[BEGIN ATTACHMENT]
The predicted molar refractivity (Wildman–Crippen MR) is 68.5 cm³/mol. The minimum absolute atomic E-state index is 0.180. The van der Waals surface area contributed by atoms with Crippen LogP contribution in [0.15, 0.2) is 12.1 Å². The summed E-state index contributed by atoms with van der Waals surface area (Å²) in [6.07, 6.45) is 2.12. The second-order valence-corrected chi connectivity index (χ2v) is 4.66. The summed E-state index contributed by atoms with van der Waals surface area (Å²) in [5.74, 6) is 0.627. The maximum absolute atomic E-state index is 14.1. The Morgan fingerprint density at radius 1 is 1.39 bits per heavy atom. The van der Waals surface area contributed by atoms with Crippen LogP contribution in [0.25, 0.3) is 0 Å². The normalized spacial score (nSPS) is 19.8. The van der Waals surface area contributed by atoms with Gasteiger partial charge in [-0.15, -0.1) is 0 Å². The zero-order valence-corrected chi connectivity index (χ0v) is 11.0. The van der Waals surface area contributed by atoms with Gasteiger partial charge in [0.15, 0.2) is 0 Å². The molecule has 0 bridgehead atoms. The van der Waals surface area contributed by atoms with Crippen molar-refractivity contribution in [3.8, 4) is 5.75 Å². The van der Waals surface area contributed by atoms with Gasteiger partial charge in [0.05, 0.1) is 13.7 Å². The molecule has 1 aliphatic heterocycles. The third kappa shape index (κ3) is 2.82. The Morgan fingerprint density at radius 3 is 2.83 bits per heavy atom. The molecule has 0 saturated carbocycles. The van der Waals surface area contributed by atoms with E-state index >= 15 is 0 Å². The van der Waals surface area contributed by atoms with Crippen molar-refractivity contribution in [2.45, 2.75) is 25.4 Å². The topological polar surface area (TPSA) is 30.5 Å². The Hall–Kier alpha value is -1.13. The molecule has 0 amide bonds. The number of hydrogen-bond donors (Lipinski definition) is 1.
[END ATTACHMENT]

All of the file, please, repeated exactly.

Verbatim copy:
The predicted molar refractivity (Wildman–Crippen MR) is 68.5 cm³/mol. The minimum absolute atomic E-state index is 0.180. The van der Waals surface area contributed by atoms with Crippen LogP contribution in [0.15, 0.2) is 12.1 Å². The summed E-state index contributed by atoms with van der Waals surface area (Å²) in [6.07, 6.45) is 2.12. The second-order valence-corrected chi connectivity index (χ2v) is 4.66. The summed E-state index contributed by atoms with van der Waals surface area (Å²) in [5.74, 6) is 0.627. The maximum absolute atomic E-state index is 14.1. The Morgan fingerprint density at radius 1 is 1.39 bits per heavy atom. The van der Waals surface area contributed by atoms with Crippen LogP contribution in [0.25, 0.3) is 0 Å². The normalized spacial score (nSPS) is 19.8. The van der Waals surface area contributed by atoms with Gasteiger partial charge in [-0.15, -0.1) is 0 Å². The zero-order valence-corrected chi connectivity index (χ0v) is 11.0. The van der Waals surface area contributed by atoms with Gasteiger partial charge in [0.15, 0.2) is 0 Å². The molecule has 0 bridgehead atoms. The van der Waals surface area contributed by atoms with Crippen molar-refractivity contribution in [3.8, 4) is 5.75 Å². The van der Waals surface area contributed by atoms with Gasteiger partial charge in [0.05, 0.1) is 13.7 Å². The molecule has 1 aliphatic heterocycles. The third kappa shape index (κ3) is 2.82. The Morgan fingerprint density at radius 3 is 2.83 bits per heavy atom. The molecule has 0 saturated carbocycles. The van der Waals surface area contributed by atoms with E-state index >= 15 is 0 Å². The van der Waals surface area contributed by atoms with Crippen molar-refractivity contribution in [2.45, 2.75) is 25.4 Å². The topological polar surface area (TPSA) is 30.5 Å². The Hall–Kier alpha value is -1.13. The molecule has 0 amide bonds. The number of hydrogen-bond donors (Lipinski definition) is 1.